McConnell added a note about new Senate Minority Leader Harry Reid, D-Nev., who is working from home after an injury sustained while exercising last week.

“Senator Reid is a former boxer. He’s tough, and I know he’ll be back in fighting form soon enough,” McConnell said. “We all wish him a speedy recovery.”

-- Arlette Saenz

Harry Reid Missing First Day of New Congress

Sen. Harry Reid will miss his first day as Senate Minority Leader today because of the injury he sustained while exercising last week.

"Senator Reid is in Washington but on orders from his doctors he will not come into the office so that his injuries can continue to heal," Adam Jentleson, communications director for Reid, said in a statement.

Jentleson added Reid was "diagnosed with broken bones in his face and three broken ribs, as well as a concussion." Jentleson said Reid continues to work from home and has spoken with President Obama multiple times since he was injured.

Reid tweeted a remarkable photo of himself holding a meeting with Senate Democratic leadership at his Washington, D.C., home. This is the first photo of Reid after his exercise accident, and he is seen with a bandage strapped across the right side of his face.

-- Arlette Saenz

Snowy Welcome for 114th Congress

The 114th Congress got a chilly welcome on Capitol Hill this morning, where snow has been falling since the early hours. Looks like members from warmer states are already feeling homesick:

-- Erin Dooley

Why the Congressional Black Caucus Made History Today

The Congressional Black Caucus' ceremonial swearing-in this morning was unlike any before because it was the largest since its establishment in 1971. A record 46 members took the oath of office today, with five newly elected members sworn in.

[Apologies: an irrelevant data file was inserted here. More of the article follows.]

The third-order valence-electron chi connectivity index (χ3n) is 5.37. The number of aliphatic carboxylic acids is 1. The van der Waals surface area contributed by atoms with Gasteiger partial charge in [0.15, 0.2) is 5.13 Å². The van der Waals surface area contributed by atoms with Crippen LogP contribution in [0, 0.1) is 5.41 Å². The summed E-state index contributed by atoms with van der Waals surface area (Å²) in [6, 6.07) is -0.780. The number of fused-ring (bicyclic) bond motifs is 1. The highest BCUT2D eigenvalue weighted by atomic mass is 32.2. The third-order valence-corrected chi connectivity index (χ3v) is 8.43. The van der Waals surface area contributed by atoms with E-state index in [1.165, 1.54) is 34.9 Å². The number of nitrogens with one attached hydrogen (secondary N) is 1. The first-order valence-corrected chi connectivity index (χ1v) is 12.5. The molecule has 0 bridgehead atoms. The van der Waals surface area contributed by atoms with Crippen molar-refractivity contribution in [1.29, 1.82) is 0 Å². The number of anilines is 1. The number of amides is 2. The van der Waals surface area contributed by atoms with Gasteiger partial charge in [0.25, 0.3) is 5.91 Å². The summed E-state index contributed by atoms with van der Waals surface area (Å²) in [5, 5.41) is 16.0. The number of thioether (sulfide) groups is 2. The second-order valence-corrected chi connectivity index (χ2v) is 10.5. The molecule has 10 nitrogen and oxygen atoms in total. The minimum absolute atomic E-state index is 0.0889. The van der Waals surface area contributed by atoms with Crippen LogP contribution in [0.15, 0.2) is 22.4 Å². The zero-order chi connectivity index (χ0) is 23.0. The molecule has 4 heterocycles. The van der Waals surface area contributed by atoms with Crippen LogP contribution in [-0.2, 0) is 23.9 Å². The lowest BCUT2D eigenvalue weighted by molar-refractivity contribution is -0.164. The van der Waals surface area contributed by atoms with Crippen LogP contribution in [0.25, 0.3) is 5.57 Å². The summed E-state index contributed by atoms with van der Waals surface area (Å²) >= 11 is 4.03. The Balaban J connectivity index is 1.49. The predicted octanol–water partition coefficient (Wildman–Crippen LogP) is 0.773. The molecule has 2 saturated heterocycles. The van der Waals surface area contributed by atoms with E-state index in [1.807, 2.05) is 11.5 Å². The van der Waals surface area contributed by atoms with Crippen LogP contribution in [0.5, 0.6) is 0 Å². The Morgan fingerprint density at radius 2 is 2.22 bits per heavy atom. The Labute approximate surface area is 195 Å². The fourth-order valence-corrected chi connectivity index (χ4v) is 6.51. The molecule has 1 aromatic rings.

Most of the caucus comes from the House. Only two delegates, both Democratic women, and one senator, Cory Booker, D-N.J. have been sworn-in.

The make-up is nearly 50-50, with 26 male members and 20 female members. The lone Republican member is Rep. Mia Love of Utah’s 4th Congressional District.

In the overall 114th Congress, there will be 44 African-Americans serving in the House and two in the Senate.

-- Veronica Stracqualursi

Veep Watch: Why Today Is the Best Day for Biden-Watching on Capitol Hill

As president of the Senate, Vice President Joe Biden today will preside over freshman lawmakers' mock swearings-in.

The notoriously gaffe-prone Veep will spend the day posing for photos with senators and their families on the floor of the upper chamber, presenting ample opportunity for one or two good “Bidenisms."

In 2013, he was in rare form, joking with new members, complementing their spouses and showering babies and grandmothers alike with kisses.

Check out these highlights from the 113th Congress:

-- Erin Dooley

New Majority Leader = New Nameplate

New Senate Majority Leader Mitch McConnell, R-Ky., isn't switching offices, but he has received some new signage to go along with his new title. Joe Arnold, reporter and political editor for WHAS-TV, ABC's affiliate in Louisville, captured the moment when McConnell's office door got its new nameplate.

-- Arlette Saenz

Boehner Poised to Win Third Term as House Speaker

PHOTO: House Speaker John Boehner of Ohio listens during a news conference on Capitol Hill in Washington, Nov. 6, 2014.Cliff Owen/AP Photo
House Speaker John Boehner of Ohio listens during a news conference on Capitol Hill in Washington, Nov. 6, 2014.

No additional House Republicans in the past 24 hours have announced they will oppose Boehner. To date, just 10 have publicly said they won't vote for him.

But there is always a distant fear, no matter how slim the odds, that perhaps a group of 20 to 25 others have been able to keep the secret to themselves and Boehner could be upset.

Rep. Steve King, R-Iowa, told reporters Monday night the number was growing and upsetting Boehner was possible. Nearly 30 will have to oppose Boehner to take the election to a second ballot, depending on how many members miss the vote.

Voting begins at about 12:40 p.m. and should take about an hour.

-- John Parkinson